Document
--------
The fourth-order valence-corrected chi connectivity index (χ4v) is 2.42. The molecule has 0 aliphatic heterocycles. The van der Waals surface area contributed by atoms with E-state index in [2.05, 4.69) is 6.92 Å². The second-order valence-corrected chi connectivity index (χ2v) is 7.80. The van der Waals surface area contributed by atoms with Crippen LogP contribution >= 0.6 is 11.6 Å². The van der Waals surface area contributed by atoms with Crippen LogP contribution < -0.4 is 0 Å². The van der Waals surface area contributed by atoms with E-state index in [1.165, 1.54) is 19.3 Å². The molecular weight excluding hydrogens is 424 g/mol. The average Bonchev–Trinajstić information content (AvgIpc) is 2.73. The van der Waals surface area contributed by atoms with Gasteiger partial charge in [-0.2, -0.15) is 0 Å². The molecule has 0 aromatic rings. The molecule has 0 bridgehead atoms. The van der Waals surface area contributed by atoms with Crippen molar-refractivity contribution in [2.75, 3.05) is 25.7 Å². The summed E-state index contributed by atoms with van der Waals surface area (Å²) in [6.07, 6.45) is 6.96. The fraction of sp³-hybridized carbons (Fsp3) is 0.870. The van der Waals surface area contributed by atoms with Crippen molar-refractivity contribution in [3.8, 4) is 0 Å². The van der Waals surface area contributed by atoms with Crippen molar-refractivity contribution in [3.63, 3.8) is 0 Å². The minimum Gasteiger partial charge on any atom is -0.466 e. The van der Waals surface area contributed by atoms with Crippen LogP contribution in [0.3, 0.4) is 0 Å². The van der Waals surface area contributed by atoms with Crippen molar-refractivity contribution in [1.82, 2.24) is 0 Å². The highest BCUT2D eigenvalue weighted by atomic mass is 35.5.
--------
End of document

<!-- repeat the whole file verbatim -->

The fourth-order valence-corrected chi connectivity index (χ4v) is 2.42. The molecule has 0 aliphatic heterocycles. The van der Waals surface area contributed by atoms with E-state index in [2.05, 4.69) is 6.92 Å². The second-order valence-corrected chi connectivity index (χ2v) is 7.80. The van der Waals surface area contributed by atoms with Crippen LogP contribution >= 0.6 is 11.6 Å². The van der Waals surface area contributed by atoms with Crippen LogP contribution < -0.4 is 0 Å². The van der Waals surface area contributed by atoms with E-state index in [1.165, 1.54) is 19.3 Å². The molecular weight excluding hydrogens is 424 g/mol. The average Bonchev–Trinajstić information content (AvgIpc) is 2.73. The van der Waals surface area contributed by atoms with Gasteiger partial charge in [-0.2, -0.15) is 0 Å². The molecule has 0 aromatic rings. The molecule has 0 bridgehead atoms. The van der Waals surface area contributed by atoms with Crippen molar-refractivity contribution in [2.75, 3.05) is 25.7 Å². The summed E-state index contributed by atoms with van der Waals surface area (Å²) in [6.07, 6.45) is 6.96. The fraction of sp³-hybridized carbons (Fsp3) is 0.870. The van der Waals surface area contributed by atoms with Crippen molar-refractivity contribution in [3.8, 4) is 0 Å². The van der Waals surface area contributed by atoms with Crippen molar-refractivity contribution in [3.63, 3.8) is 0 Å². The minimum Gasteiger partial charge on any atom is -0.466 e. The van der Waals surface area contributed by atoms with Crippen LogP contribution in [0.3, 0.4) is 0 Å². The van der Waals surface area contributed by atoms with Crippen molar-refractivity contribution in [1.82, 2.24) is 0 Å². The highest BCUT2D eigenvalue weighted by atomic mass is 35.5.